Day three crept up on us quickly, and you could sense that everyone in the group was watching time tick down on what now seemed to be a very brief visit. I considered changing things up a bit and chartering a boat to take us offshore for some grouper and cubera snapper, but I had the unsettled feeling that everyone in the group would not get a chance to see what I’ve experienced so many times before at Holbox. The needed to personally experience the sweaty palms and wracked nerves induced by big slurping-splashing-gulping silver behemoths coming at them two football fields away.
We opted to stick with the tarpon plan and it was a good decision. The fish started rolling 10 minutes into it and everyone got to experience that knee-knocking thrill they came to Holbox for. Pat jumped a nice fish of around 70 pounds that inhaled his fly just 20 feet from the boat and exploded across the bow. Despite slamming that hook into him repeatedly, three incredibly quick jumps later the fish were free to rejoin his school of friends and swim off into a blazing sunrise.
Every boat got to experience the thrill of chasing the big boys around and everyone was grateful for the decision we made to keep after the tarpon rather than go offshore for other species. Cliché as it is, excitement filled the air as people headed off to the lagoon to continue the assault on the little tarpon.
The three days passed by in a flash. Looking back it was simply a blur of laughter, fish jumped, great food and just a really fun time shared with a fantastic group of fun-loving people. Everybody caught fish, and three members of the group landed their first tarpon ever! Congrats to Frank, Mike, and Strawn on that accomplishment. Truly, these fish are not easy. I would be remiss if I didn’t mention that everyone in the group showed up with the right attitude for a fishing trip; an attitude that says it’s fishing, be prepared, have a plan B, and make the best of what the fishing Gods give you.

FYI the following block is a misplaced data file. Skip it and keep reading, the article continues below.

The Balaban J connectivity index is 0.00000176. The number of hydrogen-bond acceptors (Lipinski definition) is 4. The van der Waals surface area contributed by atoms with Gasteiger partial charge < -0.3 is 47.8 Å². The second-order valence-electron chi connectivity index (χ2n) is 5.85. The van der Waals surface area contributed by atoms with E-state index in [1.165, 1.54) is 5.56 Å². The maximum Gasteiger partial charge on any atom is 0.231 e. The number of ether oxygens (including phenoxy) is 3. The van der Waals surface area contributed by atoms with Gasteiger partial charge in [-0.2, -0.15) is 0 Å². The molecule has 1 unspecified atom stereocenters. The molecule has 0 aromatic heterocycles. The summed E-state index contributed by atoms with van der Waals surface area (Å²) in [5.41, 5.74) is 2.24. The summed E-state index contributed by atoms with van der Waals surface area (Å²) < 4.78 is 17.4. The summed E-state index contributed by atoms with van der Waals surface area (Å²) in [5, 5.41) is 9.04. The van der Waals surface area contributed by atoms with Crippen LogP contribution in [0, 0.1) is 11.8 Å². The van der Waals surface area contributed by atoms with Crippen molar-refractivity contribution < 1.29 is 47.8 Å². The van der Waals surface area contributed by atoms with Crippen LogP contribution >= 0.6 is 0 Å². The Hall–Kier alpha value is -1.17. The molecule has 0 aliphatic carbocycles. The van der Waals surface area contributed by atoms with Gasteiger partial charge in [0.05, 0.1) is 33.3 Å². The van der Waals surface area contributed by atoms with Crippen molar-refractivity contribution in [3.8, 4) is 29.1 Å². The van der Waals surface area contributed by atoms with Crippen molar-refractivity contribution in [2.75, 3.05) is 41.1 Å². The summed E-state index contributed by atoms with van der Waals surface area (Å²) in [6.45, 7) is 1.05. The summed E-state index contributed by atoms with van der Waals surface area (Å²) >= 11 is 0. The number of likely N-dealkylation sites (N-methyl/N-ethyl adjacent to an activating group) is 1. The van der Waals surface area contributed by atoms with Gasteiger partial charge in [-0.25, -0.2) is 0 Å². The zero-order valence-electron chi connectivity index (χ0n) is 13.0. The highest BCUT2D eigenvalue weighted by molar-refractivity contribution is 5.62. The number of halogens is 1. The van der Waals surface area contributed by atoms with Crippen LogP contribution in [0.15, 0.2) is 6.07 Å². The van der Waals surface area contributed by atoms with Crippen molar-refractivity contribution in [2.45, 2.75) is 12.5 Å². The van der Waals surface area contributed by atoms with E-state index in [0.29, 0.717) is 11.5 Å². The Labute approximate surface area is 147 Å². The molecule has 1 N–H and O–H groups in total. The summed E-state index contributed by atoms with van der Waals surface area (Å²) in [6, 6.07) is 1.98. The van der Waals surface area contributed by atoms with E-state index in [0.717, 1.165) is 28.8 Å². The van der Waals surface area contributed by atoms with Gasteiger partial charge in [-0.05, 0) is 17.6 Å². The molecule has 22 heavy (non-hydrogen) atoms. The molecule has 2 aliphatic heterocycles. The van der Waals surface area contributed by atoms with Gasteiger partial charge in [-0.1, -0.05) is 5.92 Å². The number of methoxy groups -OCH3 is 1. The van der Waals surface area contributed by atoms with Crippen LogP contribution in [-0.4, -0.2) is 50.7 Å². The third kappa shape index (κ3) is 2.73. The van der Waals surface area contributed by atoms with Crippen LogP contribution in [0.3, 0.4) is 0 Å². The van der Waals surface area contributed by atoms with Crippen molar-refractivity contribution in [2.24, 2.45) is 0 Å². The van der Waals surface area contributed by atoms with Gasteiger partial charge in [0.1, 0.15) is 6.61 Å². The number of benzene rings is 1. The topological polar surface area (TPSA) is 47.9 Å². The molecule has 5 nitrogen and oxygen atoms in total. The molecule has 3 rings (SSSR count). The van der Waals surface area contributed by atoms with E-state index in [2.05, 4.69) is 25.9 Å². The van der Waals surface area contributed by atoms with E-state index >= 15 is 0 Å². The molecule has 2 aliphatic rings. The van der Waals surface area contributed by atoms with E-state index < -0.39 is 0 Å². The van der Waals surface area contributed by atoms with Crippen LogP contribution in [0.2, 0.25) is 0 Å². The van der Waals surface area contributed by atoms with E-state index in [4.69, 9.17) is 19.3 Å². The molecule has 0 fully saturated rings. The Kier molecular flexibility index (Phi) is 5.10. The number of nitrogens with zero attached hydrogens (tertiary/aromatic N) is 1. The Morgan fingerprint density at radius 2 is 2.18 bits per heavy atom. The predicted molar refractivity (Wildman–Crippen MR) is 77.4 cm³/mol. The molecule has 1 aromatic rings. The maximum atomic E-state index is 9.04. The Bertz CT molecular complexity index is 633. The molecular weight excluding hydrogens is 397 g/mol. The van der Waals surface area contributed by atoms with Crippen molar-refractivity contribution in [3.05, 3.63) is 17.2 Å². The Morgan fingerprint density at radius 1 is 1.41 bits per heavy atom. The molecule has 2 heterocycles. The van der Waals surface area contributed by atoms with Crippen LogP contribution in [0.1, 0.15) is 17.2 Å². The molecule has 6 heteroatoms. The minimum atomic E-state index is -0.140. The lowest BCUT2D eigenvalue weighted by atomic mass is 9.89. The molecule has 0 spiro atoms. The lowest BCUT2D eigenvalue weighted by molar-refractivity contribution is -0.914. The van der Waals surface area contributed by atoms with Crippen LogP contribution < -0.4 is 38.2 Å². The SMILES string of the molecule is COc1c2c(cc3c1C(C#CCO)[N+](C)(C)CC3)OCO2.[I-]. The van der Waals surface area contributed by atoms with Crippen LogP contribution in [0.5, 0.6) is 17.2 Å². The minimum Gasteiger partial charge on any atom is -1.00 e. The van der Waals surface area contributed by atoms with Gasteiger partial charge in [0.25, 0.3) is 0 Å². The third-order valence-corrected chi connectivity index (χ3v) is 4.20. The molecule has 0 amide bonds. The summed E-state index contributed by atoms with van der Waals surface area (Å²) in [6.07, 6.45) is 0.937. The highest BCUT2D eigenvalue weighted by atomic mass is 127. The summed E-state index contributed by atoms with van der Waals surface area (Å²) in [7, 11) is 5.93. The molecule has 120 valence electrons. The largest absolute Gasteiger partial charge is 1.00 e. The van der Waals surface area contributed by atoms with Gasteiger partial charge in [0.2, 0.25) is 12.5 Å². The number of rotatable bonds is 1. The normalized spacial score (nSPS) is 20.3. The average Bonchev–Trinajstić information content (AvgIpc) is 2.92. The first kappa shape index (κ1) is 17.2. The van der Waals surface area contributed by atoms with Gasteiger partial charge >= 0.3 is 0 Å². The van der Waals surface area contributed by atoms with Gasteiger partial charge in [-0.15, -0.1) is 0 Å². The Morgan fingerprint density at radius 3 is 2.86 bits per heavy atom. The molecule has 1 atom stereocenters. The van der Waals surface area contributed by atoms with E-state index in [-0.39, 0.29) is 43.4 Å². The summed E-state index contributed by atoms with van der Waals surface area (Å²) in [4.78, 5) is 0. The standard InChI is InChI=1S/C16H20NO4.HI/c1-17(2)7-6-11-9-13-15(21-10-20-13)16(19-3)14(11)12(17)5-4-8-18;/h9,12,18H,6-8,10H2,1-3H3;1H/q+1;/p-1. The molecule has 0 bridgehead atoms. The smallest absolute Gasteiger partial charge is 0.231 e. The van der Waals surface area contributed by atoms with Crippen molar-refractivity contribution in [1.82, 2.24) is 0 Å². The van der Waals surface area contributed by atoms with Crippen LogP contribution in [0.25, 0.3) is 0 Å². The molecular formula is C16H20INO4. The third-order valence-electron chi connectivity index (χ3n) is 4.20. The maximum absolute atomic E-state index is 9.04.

We all want to thank Luciano for hosting us, feeding us, and putting up with us. I do not know how anyone has that much patience, but I’m glad that he does! Luciano you are one of the most gracious hosts in the saltwater world.
We all used a variety of manufacturer’s tackle on this trip, but in short we fished 11 and 12 weight outfits offshore with fast sinking lines and some intermediates tipped off with large sardine patterns and tarpon snake flies in black. For baby tarpon 8 weights were standard fare and they ate pretty much any well-presented tarpon flies including the Black Death, LeMay’s Big-Eye and a variety of Toad flies. Color did not seem to be an issue. We fished 7-9 foot leader systems ending in 60 lb. fluorocarbon shock tippets. The key to getting baby tarpon to eat is stealth in your approach, and most importantly waiting until you had the right angle to make your cast. Hurry the shot and get it wrong and you’ll have to move on, because these fish are not typically the forgiving type, though we did find that they seemed to have short memories, and revisiting the same small schools a half hour later often resulted in hookups. Good fun.
By: Joe Codd, Saltwater Department Manager